The movement of Ukrainians both within their own country and across Europe in recent months has been described as the largest refugee movement since World War II.
That reference has personal resonance for Avril Walters, the 82-year-old Wexford-based volunteer, who has offered her support to Ukrainians arriving in Rosslare port in recent weeks. “I have a lot of empathy for Ukrainians when they come here because I was a war baby,” Avril says.
“I was born in the middle of the Blitz in London and remember being dragged into air raid shelters with my grandparents, sitting on blankets with crowds of people.”
His grandparents were Jewish immigrants from Poland whose name Volker was changed to Walters by immigration officials when they arrived in London. Their terraced house and store were bombed during the war. “They lost everything. The whole East End of London was bombed. My dad was a firefighter and used to pull people out of the rubble, so when I watch the war in Ukraine on TV, I remember the sirens,” she explains.
After the war, Walters moved with his family to the northern suburbs of London, but says his childhood was marred by bullying and harassment. “There was a lot of mistrust after the war. Anyone who was an immigrant suffered because you weren’t seen as part of the team. Because I was Jewish, I was always afraid of being stigmatized when I was a child.
In early adulthood, she found a more inclusive group of people through her work as a secretary and news editor for The Associated Press of America. “It was an international office and I fitted in well. I hope it will be the same for those Ukrainians who arrive in Ireland. ”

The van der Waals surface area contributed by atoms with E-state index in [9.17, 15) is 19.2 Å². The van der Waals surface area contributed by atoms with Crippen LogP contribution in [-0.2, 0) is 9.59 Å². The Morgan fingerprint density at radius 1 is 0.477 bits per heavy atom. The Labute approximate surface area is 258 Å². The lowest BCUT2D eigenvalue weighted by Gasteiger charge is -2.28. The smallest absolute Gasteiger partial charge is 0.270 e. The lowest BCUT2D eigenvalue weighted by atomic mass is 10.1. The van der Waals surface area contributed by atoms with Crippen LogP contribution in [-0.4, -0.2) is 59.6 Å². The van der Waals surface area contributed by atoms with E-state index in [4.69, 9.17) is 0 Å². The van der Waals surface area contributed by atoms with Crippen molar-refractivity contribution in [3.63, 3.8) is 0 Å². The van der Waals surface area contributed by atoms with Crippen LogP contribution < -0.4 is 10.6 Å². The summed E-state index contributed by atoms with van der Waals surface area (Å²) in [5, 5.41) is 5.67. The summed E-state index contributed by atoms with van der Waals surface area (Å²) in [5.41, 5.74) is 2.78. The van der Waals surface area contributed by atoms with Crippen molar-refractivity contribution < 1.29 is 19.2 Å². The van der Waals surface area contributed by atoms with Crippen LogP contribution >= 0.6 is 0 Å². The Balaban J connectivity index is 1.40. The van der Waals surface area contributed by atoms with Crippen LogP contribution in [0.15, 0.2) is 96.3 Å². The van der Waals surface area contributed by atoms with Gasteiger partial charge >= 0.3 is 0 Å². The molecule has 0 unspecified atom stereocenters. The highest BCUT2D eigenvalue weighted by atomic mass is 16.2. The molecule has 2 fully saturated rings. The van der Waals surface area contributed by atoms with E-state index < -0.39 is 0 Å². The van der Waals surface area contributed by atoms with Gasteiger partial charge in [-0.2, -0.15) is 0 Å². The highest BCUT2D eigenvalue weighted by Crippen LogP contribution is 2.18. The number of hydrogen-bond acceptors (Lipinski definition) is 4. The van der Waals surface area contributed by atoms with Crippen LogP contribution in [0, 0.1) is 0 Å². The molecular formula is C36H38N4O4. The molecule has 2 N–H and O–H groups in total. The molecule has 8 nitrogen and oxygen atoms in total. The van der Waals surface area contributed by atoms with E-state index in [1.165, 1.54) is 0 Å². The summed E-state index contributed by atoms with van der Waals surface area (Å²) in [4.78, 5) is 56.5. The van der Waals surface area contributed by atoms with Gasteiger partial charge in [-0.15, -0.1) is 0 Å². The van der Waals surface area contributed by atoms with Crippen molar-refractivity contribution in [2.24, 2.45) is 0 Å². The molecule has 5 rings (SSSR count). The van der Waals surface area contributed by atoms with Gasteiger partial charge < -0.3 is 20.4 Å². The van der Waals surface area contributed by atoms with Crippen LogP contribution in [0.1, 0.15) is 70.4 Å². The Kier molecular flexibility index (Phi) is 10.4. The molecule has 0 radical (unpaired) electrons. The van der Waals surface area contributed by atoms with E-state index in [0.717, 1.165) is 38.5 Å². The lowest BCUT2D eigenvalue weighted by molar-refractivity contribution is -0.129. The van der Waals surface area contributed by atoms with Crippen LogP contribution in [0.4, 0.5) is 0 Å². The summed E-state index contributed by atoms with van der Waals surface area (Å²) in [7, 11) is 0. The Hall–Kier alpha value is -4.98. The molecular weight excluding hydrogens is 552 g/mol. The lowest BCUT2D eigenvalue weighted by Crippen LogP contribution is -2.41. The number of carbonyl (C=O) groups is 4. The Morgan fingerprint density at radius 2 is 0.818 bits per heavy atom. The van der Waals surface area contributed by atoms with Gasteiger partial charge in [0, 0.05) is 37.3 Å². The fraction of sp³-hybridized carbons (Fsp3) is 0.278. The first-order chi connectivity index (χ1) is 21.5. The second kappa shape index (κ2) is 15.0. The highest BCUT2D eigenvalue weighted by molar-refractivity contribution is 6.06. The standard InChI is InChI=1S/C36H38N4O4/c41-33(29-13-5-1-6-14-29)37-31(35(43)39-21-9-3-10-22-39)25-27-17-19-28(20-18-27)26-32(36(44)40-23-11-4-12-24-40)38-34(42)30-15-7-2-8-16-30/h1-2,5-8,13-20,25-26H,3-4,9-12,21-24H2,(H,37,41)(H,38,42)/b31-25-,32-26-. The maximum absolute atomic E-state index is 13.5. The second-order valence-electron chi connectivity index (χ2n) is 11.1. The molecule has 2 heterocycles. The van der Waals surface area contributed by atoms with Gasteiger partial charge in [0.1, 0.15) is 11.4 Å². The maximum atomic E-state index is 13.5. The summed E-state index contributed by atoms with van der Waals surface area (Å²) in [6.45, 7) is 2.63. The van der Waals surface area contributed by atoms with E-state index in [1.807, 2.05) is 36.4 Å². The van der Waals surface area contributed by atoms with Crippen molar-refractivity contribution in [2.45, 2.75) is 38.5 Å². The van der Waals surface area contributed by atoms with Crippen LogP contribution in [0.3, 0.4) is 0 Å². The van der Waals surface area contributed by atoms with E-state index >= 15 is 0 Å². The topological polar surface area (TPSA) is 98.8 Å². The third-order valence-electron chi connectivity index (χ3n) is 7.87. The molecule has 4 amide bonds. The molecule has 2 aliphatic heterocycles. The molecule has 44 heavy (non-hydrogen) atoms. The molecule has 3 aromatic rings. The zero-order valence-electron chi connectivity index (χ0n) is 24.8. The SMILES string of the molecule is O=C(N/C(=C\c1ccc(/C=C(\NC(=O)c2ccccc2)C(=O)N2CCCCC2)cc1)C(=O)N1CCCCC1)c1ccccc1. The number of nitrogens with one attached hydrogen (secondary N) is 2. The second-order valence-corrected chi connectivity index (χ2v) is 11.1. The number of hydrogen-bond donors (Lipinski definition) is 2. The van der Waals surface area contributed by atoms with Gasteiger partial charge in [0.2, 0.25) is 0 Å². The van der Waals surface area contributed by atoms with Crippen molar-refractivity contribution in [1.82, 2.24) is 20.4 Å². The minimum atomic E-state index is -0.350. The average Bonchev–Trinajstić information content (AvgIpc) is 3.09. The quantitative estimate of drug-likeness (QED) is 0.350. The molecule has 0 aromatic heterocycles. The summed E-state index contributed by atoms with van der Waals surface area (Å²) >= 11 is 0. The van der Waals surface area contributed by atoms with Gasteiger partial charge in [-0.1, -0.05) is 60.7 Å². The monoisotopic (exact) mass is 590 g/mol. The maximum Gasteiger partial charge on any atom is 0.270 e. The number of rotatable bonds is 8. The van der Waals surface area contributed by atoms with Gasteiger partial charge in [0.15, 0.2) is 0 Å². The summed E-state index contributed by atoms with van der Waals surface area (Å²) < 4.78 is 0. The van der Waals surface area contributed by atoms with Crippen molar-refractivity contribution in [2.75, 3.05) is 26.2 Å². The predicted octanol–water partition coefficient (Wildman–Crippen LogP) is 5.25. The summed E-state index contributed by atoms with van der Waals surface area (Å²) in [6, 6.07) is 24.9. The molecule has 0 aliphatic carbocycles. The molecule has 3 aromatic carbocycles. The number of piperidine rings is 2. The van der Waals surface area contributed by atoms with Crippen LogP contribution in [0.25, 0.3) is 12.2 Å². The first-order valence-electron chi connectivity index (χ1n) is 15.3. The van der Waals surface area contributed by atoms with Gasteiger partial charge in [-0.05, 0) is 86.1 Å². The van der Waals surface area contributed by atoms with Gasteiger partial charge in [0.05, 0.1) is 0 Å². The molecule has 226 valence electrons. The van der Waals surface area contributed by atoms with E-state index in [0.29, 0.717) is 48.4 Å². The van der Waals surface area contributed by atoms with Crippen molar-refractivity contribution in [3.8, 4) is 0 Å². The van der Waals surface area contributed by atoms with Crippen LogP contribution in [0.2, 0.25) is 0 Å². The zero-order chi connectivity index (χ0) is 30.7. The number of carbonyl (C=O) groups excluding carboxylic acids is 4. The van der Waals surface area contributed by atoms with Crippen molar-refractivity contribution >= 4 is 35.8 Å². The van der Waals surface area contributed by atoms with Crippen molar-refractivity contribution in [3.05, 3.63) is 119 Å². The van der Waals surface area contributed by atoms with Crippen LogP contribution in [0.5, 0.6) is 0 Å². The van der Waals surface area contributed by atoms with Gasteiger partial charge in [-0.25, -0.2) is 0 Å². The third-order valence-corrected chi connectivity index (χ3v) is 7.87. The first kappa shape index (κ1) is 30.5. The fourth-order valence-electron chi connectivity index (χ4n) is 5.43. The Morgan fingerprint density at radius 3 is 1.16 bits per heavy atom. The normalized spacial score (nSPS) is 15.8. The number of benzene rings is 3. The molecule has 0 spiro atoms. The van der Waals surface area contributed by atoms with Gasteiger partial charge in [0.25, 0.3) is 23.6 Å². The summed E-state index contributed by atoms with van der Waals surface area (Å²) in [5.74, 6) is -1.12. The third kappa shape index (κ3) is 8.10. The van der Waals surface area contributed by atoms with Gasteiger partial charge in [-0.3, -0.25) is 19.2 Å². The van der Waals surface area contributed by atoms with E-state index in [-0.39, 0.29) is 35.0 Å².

Walters, who moved to Ireland more than 40 years ago with her Irish husband, says she feels good helping Ukrainians who come to Ireland. About forty Ukrainians are currently staying in the city of Clonard where she lives. “I find them to be remarkably intelligent. The children are very polite and many of them speak perfect English. It’s so hard for them to come to a foreign country not knowing what’s going to happen to them.
Her role along with other volunteers working with Rosslare Ukraine Rescue has been to provide tea, clothing and friendship. “We’re told not to have too much conversation with them because they’re going through trauma, so I let them lead the conversation for the limited time they’re here waiting for transport.”
She tells stories of young women arriving with babies who left elderly parents reluctant to travel home, children bringing their cats and dogs with them, and a little boy showing her a newly born puppy in transit.
Walters also volunteers with Senior Line, the national confidential telephone service (1800 80 45 91) for the elderly, which operates daily from 10 a.m. to 10 p.m. “Since Covid, we have all worked from home. Our job is to listen. We are trained but we are not therapists. Really, it’s about being there for someone to talk too. I feel good if I made a difference at the end of our conversation.
Senior Line, which is run by Third Age, has over 3,000 trained older volunteers who work three-hour shifts on the Senior Line number. The service received more than 18,000 calls in 2021. Third Age, which promotes the contribution of older people in communities, also offers conversational English lessons for immigrants whose first language is not English through its Failte Isteach program.
National Volunteer Week May 16-22. This year’s theme is “Celebrate and Reconnect”.